Order CYPRINIFORMES: Family CYPRINIDAE: Subfamily CYPRININAE (q-x)

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v. 19.0 – 29 April 2017  view/download PDF

Subfamily CYPRININAE (Qianlabeo through Xenobarbus)
Taxonomic note: includes taxa historically placed in subfamilies Barbinae and Labeoninae.

Qianlabeo Zhang & Chen 2004    Qian, a short appellation of Guizhou Province, China, where Q. striatus was collected; Labeo, a generic name used here as a suffix for labeonin genera

Qianlabeo striatus Zhang & Chen 2004    striped, referring to longitudinal dark stripe along side of body

Rectoris Lin 1935    rectus, straight; oris, mouth, referring to “very slightly arched” mouth and/or straight lower jaw

Rectoris longibarbus Zhu, Zhang & Lan 2012    longus, long; barbus, barbel, referring to pair of well-developed maxillary barbels

Rectoris longifinus Li, Mao & Lu 2002    longus, long; finus, latinization of Anglo-Saxon fin, referring to longer fins compared to R. posehensis

Rectoris luxiensis Wu & Yao 1977    –ensis, suffix denoting place: Luxi County, Hunan, China, type locality

Rectoris mutabilis (Lin 1933)    variable, allusion not specified, possibly referring to how this “Chinese species differs from that [Epalzeorhynchos kalopterus] of the [Indo-Australian] Archipelago” and perhaps other species then placed in Epalzeorhynchos

Rectoris posehensis Lin 1935    ensis, suffix denoting place: Poseh, Kwangsi, China, type locality

Rohtee Sykes 1839    local name for R. ogilbii among the Maratha people of India

Rohtee ogilbii Sykes 1839    in honor of Sykes’ friend, William Ogilby (1808-1873), Irish banister and naturalist, “distingushed member” of the Zoological Society of London [also father of James Douglas Ogilby, who described many Australian fishes]

Rohteichthys Bleeker 1860    rohte, referring to similarity to Rohtee, from which it differs in having a larger mouth and a smaller anal fin; ichthys, fish

Rohteichthys microlepis (Bleeker 1850)    micro-, small; lepis, scale, referring to small scales, 60 in longitudinal series, 20 in transverse series

Sahyadria Raghavan, Philip, Ali & Dahanukar 2013    –ia, belonging to: Sahyadri, vernacular name for the Western Ghats mountain ranges of India, where both species are endemic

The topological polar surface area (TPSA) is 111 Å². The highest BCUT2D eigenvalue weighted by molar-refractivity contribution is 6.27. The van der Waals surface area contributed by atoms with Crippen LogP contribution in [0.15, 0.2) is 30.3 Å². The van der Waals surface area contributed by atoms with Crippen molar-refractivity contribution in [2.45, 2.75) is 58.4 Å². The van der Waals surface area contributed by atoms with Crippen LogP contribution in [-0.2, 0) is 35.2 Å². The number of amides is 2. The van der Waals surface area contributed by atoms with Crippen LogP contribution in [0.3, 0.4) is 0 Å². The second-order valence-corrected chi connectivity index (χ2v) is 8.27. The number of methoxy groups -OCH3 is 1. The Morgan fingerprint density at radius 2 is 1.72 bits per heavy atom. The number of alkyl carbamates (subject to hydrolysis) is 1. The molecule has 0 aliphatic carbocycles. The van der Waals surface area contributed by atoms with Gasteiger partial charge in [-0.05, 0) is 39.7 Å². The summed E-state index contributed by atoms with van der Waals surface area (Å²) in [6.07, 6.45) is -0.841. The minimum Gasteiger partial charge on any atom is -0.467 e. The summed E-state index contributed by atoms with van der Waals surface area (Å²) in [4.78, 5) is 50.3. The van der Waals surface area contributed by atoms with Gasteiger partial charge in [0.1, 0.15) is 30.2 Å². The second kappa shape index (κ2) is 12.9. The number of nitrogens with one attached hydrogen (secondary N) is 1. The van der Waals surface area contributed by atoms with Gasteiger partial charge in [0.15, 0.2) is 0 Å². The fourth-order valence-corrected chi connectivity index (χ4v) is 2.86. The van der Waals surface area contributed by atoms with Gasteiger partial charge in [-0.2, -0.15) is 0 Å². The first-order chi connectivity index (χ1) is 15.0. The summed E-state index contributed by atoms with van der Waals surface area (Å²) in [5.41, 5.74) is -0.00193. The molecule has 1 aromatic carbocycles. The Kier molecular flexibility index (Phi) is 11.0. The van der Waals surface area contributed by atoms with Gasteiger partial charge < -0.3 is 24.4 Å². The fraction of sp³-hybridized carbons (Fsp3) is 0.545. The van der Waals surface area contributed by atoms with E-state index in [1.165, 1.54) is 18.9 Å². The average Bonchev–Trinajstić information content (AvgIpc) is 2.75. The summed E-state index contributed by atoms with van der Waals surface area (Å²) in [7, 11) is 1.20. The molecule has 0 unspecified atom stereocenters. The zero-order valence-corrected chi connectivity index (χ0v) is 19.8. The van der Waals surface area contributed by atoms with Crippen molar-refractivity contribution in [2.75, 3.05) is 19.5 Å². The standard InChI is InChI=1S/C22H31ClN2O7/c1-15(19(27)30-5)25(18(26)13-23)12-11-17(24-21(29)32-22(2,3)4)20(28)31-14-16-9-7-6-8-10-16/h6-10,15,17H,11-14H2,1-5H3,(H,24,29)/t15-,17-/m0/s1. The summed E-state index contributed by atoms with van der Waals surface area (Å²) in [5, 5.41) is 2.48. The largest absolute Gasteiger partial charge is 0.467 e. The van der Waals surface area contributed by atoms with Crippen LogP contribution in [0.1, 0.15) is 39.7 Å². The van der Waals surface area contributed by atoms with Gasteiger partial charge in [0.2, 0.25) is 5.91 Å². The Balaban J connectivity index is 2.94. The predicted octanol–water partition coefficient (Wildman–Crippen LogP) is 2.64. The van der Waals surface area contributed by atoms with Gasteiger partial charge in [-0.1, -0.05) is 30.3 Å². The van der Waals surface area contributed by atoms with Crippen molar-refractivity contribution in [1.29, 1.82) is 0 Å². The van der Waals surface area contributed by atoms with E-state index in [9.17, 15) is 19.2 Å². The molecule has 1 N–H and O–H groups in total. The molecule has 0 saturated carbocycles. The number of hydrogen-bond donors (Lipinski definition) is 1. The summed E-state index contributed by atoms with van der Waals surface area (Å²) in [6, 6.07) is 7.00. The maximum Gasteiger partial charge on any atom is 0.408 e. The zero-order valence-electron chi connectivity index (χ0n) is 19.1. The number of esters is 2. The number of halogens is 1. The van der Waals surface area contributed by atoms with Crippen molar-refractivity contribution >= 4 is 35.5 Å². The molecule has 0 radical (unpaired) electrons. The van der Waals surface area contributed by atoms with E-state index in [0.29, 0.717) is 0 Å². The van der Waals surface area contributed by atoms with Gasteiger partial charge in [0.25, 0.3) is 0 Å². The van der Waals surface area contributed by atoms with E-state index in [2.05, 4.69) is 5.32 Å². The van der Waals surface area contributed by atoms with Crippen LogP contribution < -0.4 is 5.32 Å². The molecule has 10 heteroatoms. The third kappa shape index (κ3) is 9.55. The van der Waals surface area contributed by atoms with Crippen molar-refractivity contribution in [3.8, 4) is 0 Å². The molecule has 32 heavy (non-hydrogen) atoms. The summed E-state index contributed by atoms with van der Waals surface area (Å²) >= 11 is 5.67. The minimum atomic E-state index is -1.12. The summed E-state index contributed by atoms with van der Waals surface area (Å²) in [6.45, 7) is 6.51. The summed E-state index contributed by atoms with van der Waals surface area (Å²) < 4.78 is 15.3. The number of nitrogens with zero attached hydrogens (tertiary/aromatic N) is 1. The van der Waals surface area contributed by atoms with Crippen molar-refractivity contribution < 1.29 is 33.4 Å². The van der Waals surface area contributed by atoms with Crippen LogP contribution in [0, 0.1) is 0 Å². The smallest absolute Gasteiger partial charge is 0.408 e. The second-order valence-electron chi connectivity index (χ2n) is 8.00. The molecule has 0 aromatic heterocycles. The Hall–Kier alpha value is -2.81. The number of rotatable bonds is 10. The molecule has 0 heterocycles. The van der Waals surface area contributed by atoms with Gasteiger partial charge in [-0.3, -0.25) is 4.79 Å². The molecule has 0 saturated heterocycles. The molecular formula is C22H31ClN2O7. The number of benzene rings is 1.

Sahyadria chalakkudiensis (Menon, Rema Devi & Thobias 1999)    –ensis, suffix denoting place: Chalakkudi River, Western Ghats, Trichur, Kerala, India, type locality

Sahyadria denisonii (Day 1865)    in honor of William Denison (1804-1871), Governor of Madras from 1861 to 1866

Sanagia Holly 1926    ia, belonging to: Sanaga River in Cameroon, where S. velifera is endemic

Sanagia velifera Holly 1926    velum, sail; fero, to bear, referring to large, sail-like dorsal fin

Sawbwa Annandale 1918    etymology not explained, probably Sawbwa (Saopha), royal title used by rulers of the Shan States of Myanmar, alluding to regal coloration of S. resplendens

Sawbwa resplendens Annandale 1918    resplendent, referring to brilliant coloration of breeding males, with “bright metallic steely blue” body and bright scarlet on chest, head, and caudal and anal fins

Scaphiodonichthys Vinciguerra 1890    scapho-, scoop, odon, tooth, referring to resemblance to Scaphiodon Heckel 1843 (=Capoeta); ichthys, fish

Scaphiodonichthys acanthopterus (Fowler 1934)    acanthus, spine; pterus, fin, referring to spine-like fourth ray on dorsal fin

Scaphiodonichthys burmanicus Vinciguerra 1890    Burmese, referring to type locality at Meekalan, Tenasserim, Burma (now Myanmar)

Scaphiodonichthys macracanthus (Pellegrin & Chevey 1936)    macro-, long; acanthus, spine, referring to “very strongly ossified” (translation) ray on dorsal fin

Scaphognathops Smith 1945    scapho-, scoop; gnathus, jaw; ops, face or appearance, referring to narrow, scoop-like lower jaw with lip confined to sides

Scaphognathops bandanensis Boonyaratpalin & Srirungroj 1971    ensis, suffix denoting place: Ban Dan, Thailand, town at mouth of Mun River where it meets the Mekong, type locality (also occurs in Laos)